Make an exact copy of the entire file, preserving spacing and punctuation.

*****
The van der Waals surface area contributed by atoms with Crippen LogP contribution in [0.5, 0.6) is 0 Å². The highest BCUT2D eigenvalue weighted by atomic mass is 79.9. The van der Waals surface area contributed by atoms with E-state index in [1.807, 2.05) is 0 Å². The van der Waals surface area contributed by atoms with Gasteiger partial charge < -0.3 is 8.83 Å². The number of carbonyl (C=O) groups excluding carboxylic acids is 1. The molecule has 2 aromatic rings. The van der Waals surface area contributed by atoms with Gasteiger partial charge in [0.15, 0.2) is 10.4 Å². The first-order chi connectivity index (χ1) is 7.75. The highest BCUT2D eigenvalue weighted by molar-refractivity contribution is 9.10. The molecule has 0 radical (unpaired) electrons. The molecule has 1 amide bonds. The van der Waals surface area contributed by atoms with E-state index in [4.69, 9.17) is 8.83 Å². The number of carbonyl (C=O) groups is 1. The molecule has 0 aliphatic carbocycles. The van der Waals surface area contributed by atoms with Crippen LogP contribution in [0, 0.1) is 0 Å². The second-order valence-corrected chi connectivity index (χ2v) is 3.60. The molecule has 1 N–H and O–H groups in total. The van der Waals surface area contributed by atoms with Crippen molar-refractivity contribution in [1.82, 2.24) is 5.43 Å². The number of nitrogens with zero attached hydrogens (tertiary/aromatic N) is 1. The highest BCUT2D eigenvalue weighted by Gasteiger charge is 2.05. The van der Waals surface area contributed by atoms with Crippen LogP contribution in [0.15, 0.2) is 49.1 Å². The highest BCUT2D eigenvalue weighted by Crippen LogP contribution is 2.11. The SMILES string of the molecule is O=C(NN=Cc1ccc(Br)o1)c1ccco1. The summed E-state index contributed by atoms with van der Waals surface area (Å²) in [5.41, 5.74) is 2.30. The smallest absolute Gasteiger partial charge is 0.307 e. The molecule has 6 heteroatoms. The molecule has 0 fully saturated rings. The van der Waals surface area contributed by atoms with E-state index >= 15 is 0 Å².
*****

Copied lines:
The van der Waals surface area contributed by atoms with Crippen LogP contribution in [0.5, 0.6) is 0 Å². The highest BCUT2D eigenvalue weighted by atomic mass is 79.9. The van der Waals surface area contributed by atoms with E-state index in [1.807, 2.05) is 0 Å². The van der Waals surface area contributed by atoms with Gasteiger partial charge < -0.3 is 8.83 Å². The number of carbonyl (C=O) groups excluding carboxylic acids is 1. The molecule has 2 aromatic rings. The van der Waals surface area contributed by atoms with Gasteiger partial charge in [0.15, 0.2) is 10.4 Å². The first-order chi connectivity index (χ1) is 7.75. The highest BCUT2D eigenvalue weighted by molar-refractivity contribution is 9.10. The molecule has 0 radical (unpaired) electrons. The molecule has 1 amide bonds. The van der Waals surface area contributed by atoms with E-state index in [4.69, 9.17) is 8.83 Å². The number of carbonyl (C=O) groups is 1. The molecule has 0 aliphatic carbocycles. The van der Waals surface area contributed by atoms with Crippen LogP contribution in [0, 0.1) is 0 Å². The second-order valence-corrected chi connectivity index (χ2v) is 3.60. The molecule has 1 N–H and O–H groups in total. The van der Waals surface area contributed by atoms with Crippen molar-refractivity contribution in [1.82, 2.24) is 5.43 Å². The number of nitrogens with zero attached hydrogens (tertiary/aromatic N) is 1. The highest BCUT2D eigenvalue weighted by Gasteiger charge is 2.05. The van der Waals surface area contributed by atoms with Crippen LogP contribution in [0.15, 0.2) is 49.1 Å². The highest BCUT2D eigenvalue weighted by Crippen LogP contribution is 2.11. The SMILES string of the molecule is O=C(NN=Cc1ccc(Br)o1)c1ccco1. The summed E-state index contributed by atoms with van der Waals surface area (Å²) in [5.41, 5.74) is 2.30. The smallest absolute Gasteiger partial charge is 0.307 e. The molecule has 6 heteroatoms. The molecule has 0 fully saturated rings. The van der Waals surface area contributed by atoms with E-state index >= 15 is 0 Å².